Rude awakening for Pakistan

Despite making major mistakes, the Indian armed forces displayed tactical superiority to hold the balance in the 1965 war

As described in 'From Gibraltar to Grand Slam' (IE, December 10), for Pakistan's first military ruler, Field Marshal Ayub Khan, the moment of truth arrived at 4 am on September 6, 1965. He was roused from his bed and informed that the Indian army was on the march towards the prized city of Lahore. This took him completely by surprise. After brief consultations with his top commanders and civilian advisors, the first man he met was understandably the United States ambassador, Walter P. McConaughy. According to Khan's principal confidant and biographer, Altaf Gauhar, the envoy started by telling him: "Mr President, the Indians have got you by the throat." Khan replied: "Any hands on Pakistan's throat would be cut off." He still believed that on the battlefield, Pakistan "would defeat the Hindu".

There is no point going into daily details of the war as it went on because most of these have been discussed threadbare. Attention should focus, therefore, on crucial landmarks and major mistakes both sides made in the heat and dust of war. Pakistan's greatest folly was to go on lying to its own people, telling them that the Indian invaders were being "thrown out". Come the ceasefire, and the rude reality could no longer be hidden.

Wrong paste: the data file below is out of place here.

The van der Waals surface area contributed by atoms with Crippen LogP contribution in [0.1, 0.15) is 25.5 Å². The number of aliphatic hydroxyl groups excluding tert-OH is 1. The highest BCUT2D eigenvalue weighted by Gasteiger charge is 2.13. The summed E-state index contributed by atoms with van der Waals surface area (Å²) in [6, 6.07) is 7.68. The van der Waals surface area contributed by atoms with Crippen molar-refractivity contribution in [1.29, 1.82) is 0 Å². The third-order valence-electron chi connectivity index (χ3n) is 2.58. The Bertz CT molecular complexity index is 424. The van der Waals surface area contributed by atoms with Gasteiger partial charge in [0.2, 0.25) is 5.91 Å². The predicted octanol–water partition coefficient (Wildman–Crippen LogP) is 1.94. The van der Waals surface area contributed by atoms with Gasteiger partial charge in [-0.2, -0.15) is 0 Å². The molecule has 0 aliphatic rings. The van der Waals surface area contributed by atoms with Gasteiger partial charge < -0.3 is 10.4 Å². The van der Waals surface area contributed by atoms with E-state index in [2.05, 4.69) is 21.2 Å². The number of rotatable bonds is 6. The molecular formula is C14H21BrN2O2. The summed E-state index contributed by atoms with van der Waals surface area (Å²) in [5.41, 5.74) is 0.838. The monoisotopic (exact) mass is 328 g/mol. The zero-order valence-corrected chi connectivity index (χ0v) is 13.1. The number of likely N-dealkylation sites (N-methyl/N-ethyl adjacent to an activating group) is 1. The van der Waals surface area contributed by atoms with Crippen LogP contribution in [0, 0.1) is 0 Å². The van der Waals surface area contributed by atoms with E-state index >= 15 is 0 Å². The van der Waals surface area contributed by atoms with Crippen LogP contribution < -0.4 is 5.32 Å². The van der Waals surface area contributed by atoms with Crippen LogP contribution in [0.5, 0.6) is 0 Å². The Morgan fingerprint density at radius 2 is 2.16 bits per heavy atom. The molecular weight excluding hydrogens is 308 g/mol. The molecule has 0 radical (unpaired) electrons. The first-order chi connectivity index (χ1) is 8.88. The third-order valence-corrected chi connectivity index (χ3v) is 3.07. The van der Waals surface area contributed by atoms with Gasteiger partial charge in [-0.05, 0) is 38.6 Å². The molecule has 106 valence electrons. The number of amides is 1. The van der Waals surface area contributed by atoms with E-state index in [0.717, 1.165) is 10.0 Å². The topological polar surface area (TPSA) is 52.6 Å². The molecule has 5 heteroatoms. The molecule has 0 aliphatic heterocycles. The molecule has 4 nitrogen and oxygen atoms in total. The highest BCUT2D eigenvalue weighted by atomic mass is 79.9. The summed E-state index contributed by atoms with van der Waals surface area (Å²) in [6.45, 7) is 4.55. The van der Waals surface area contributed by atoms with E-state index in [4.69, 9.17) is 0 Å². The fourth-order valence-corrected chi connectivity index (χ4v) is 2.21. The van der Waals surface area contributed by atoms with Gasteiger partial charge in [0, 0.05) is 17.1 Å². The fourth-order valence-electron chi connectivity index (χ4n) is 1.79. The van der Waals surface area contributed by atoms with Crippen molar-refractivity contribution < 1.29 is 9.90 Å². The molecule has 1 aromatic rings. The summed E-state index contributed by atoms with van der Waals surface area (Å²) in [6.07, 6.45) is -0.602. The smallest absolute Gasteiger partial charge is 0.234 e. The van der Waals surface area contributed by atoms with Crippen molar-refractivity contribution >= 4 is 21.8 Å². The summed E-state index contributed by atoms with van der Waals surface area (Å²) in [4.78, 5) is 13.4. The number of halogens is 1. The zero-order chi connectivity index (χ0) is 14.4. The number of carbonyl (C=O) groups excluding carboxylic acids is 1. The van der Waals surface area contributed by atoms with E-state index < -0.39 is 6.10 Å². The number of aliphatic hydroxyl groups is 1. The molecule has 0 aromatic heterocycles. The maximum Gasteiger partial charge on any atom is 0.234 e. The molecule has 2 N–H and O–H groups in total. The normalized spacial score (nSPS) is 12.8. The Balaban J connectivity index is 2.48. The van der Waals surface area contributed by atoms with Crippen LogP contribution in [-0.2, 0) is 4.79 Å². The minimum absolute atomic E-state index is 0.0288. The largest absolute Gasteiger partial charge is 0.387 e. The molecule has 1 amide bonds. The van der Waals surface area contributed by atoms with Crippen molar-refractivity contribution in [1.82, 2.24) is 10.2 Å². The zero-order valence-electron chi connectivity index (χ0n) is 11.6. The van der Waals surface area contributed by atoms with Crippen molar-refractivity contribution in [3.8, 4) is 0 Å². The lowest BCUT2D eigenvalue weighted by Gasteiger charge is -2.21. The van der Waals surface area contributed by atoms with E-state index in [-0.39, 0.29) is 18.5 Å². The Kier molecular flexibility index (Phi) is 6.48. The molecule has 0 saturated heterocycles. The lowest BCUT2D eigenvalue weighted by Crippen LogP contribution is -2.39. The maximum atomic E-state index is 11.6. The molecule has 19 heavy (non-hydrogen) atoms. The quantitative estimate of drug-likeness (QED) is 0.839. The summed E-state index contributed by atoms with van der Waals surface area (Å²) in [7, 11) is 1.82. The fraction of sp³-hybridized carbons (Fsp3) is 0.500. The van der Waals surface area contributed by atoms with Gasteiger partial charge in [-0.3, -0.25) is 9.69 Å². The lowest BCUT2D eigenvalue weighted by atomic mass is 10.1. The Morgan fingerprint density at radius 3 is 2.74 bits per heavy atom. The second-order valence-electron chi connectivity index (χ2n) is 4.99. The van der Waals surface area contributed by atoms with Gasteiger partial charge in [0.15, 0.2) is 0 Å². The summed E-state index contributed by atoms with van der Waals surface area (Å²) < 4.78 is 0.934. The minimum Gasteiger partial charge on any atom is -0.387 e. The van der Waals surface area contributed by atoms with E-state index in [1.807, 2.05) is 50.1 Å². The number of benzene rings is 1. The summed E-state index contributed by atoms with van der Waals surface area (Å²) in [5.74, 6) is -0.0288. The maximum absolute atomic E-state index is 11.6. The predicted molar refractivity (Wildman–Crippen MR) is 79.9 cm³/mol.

On the Indian side, it became evident on the very first day that coordination between intelligence, then the monopoly of the monolithic Intelligence Bureau (IB), and the army, was appalling. As our armoured columns advanced, they discovered that Pakistan had dug the Ichchogil Canal as a tank trap of which they had never been informed. Which of the two institutions was to blame became a major dispute then, and, to an extent, remains so even now. The IB maintained that it had conveyed the necessary information to the government and the army headquarters. It wasn't its fault if the army leadership failed to pass it on to the formations in the field. The army denied this vehemently, and never let up on its trenchant criticism of the IB.

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